4 Reasons I Prefer The A350 To The 787

The two planes which are really revolutionizing air travel are the Boeing 787 and Airbus A350. Don’t get me wrong, from a passenger comfort standpoint I don’t think they’re revolutionary, in the sense that I’d choose an A380 over either plane.

But what makes them revolutionary are the routes they’ve opened up which weren’t otherwise possible. Both of these planes are fairly low capacity (at least compared to planes like the A380 and 747), have low operating costs, and are long range. We’ve seen so many cool new routes introduced with these new planes, which is really exciting.

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Qatar Airways 787

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Qatar Airways A350

Look at ANA and JAL in the US alone. The two carriers fly 787s from Tokyo Narita to Boston, San Diego, and San Jose, routes which they couldn’t otherwise operate in an economically feasible fashion.

All that being said, I do have a preference between the two planes, and figured I’d share four reasons I prefer the A350 to the 787.

The awesome tail camera on the A350

While I suppose it’s technically not a “standard” feature of the A350, the A350s I’ve flown have offered tail cameras, which are awesome. Who needs inflight entertainment when you can just watch your gorgeous plane crossing the globe for hours on end? Meanwhile as far as I know, no 787 offers such a tail camera.

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Qatar Airways A350 tail camera landing in Frankfurt

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Finnair A350 tail camera approaching Helsinki

Superior windows on the A350

When the 787 was first introduced, they advertised how awesome their windows are. They are substantially bigger than on other commercial planes, which is awesome. The catch is that as a standard feature, there aren’t actually window blinds. Instead the windows just “dim” at the push of a button. That sounds great in theory, except in practice windows don’t get dark. This has been a common complaint from passengers, so some 787 operators are retrofitting their 787s with blinds.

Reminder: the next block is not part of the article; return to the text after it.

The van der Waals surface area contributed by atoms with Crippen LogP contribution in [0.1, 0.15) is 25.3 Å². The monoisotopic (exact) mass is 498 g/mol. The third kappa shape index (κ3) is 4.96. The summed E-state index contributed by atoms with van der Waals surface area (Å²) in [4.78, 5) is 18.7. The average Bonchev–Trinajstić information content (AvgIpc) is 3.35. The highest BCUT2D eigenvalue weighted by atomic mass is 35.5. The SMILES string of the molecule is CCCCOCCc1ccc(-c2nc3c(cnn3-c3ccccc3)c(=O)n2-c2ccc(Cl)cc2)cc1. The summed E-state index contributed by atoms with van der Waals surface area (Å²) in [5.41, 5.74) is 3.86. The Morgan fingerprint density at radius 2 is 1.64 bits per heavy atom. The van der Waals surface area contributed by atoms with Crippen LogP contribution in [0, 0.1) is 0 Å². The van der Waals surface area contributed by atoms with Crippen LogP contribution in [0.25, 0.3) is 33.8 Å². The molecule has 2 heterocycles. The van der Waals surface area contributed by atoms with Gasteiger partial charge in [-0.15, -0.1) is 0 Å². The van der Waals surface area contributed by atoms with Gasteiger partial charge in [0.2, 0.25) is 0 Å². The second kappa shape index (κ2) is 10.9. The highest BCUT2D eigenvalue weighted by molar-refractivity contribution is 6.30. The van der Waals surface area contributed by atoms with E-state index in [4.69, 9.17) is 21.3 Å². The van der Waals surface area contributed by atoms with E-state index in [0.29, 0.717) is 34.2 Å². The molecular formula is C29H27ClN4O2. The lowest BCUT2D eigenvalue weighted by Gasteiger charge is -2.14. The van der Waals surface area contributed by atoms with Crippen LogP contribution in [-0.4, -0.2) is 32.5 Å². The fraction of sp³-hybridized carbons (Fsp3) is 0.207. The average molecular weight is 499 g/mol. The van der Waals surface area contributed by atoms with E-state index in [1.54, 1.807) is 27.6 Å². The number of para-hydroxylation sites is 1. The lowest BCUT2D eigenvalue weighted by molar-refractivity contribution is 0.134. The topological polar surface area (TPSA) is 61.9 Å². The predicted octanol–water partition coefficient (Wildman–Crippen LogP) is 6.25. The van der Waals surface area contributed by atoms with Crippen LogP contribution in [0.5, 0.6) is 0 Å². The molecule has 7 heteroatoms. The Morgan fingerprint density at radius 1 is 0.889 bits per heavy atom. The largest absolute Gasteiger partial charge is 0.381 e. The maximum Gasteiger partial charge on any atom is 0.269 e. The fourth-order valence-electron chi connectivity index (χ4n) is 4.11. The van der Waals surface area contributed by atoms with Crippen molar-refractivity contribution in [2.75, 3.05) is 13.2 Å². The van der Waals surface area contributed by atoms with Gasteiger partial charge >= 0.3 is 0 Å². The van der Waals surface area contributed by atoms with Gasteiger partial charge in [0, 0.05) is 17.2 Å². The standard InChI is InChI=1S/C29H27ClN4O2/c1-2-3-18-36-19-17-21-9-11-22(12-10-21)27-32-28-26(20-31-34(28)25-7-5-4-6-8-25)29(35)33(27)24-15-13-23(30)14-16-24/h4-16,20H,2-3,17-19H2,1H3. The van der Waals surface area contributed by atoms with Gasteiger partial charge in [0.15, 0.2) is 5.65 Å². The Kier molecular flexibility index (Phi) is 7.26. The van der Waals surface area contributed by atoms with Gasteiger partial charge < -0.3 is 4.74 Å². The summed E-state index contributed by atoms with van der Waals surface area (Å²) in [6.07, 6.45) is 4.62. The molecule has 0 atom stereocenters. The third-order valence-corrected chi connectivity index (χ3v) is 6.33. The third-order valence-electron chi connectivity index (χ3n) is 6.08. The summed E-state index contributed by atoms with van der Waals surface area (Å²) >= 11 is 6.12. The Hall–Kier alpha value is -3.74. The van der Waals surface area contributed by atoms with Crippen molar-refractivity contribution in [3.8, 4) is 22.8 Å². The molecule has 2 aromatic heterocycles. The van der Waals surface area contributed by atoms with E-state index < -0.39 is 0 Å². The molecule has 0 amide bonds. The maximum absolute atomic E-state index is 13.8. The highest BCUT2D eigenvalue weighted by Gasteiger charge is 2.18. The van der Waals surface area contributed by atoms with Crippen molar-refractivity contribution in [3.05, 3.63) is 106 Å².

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787 windows

I suppose the A350 deserves credit simply for having window shades, so you can get a proper night of sleep in a dark cabin — cheers to that! The windows also happen to be a very good size.

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A350 windows

More comfortable economy seating on the A350

When the 787 was first introduced, the intention was that there would be eight seats per row. In airlines’ never ending attempts to fit more seats onto planes, they eventually increasing that to nine seats per row on most carriers.

Meanwhile the A350 has nine seats per row, though has a somewhat wider cabin. As a result, you can expect economy seats on the A350 to have 18″ of width, while on the 787 they have closer to 17″. Every inch counts!

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Qatar Airways A350 economy cabin

The A350 is quieter

While I haven’t personally measured the sound, I was amazed by how quiet the A350 was. While the 787 is already significantly quieter than other Boeing models, the A350 is on par with the A380 in terms of how quiet it is in the cabin. That really can make a huge difference when it comes to overall wellbeing and being able to sleep.

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The A350 is quiet!

Bottom line

Both the 787 and A350 are revolutionary in terms of the opportunities they’ve opened up for new routes to be economically viable. These planes will have us flying more direct than ever before. From a passenger comfort standpoint they might not be quite as revolutionary, especially the 787, which is a tight fit in coach.

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Qatar Airways 787 business class

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Qatar Airways A350 business class

Do you have a preference between the 787 and A350?

Comments

  1. “four reasons I prefer the 787 to the A350.”

    Oops. Your introduction is backwards.

    I’ve not been on the A350 yet. My lone 787 flights was in TG C class which was not great at 2-2-2 config.

  2. “4 Reasons I Prefer The A350 To The 787”

    “All that being said, I do have a preference between the two planes, and figured I’d share four reasons I prefer the 787 to the A350”

    I’m a little confused, Lucky! I guess it’s a typo in the second example!

    Besides that, thanks for your point of view!

  3. How does the A350 shape up in terms of cabin pressurisation? I have only been on the 787 and for the first time in my life I didn’t experience the excruciating ear pressure that I always do during descent.

  4. @Ben

    The camera angle is deceiving in the photos of the aircraft; the A350 almost looks like a skinny 757 (but with big engines). Are those correctly labeled? Or, as I mentioned, is it just the lens/angle?

  5. @ Seattle Eric — Indeed labeled correctly, it’s a very wide angle lens, which is why it looks so narrow, I think.

  6. @ K — Hmmm, I don’t have serious issues in that department, but I found it to be roughly comparable.

  7. Whatever else anyone might think of Airbus planes, they almost always win out Boeing for economy passenger comfort. 12 hours in the back of a 787 is torture but, whilst not exactly my favourite, it is bearable, even moderately enjoyable in an A330 or an A380.

    I’ve not yet flown an a350, but I am keen to try. The Finnair experience looked lovely and I’m going to try and go that was from Aus to Europe next time.

  8. Can’t wait for A350-1000 and 787-10 which (hopefully) airlines will retrofit first class on them. That’s where the real differences can be seen.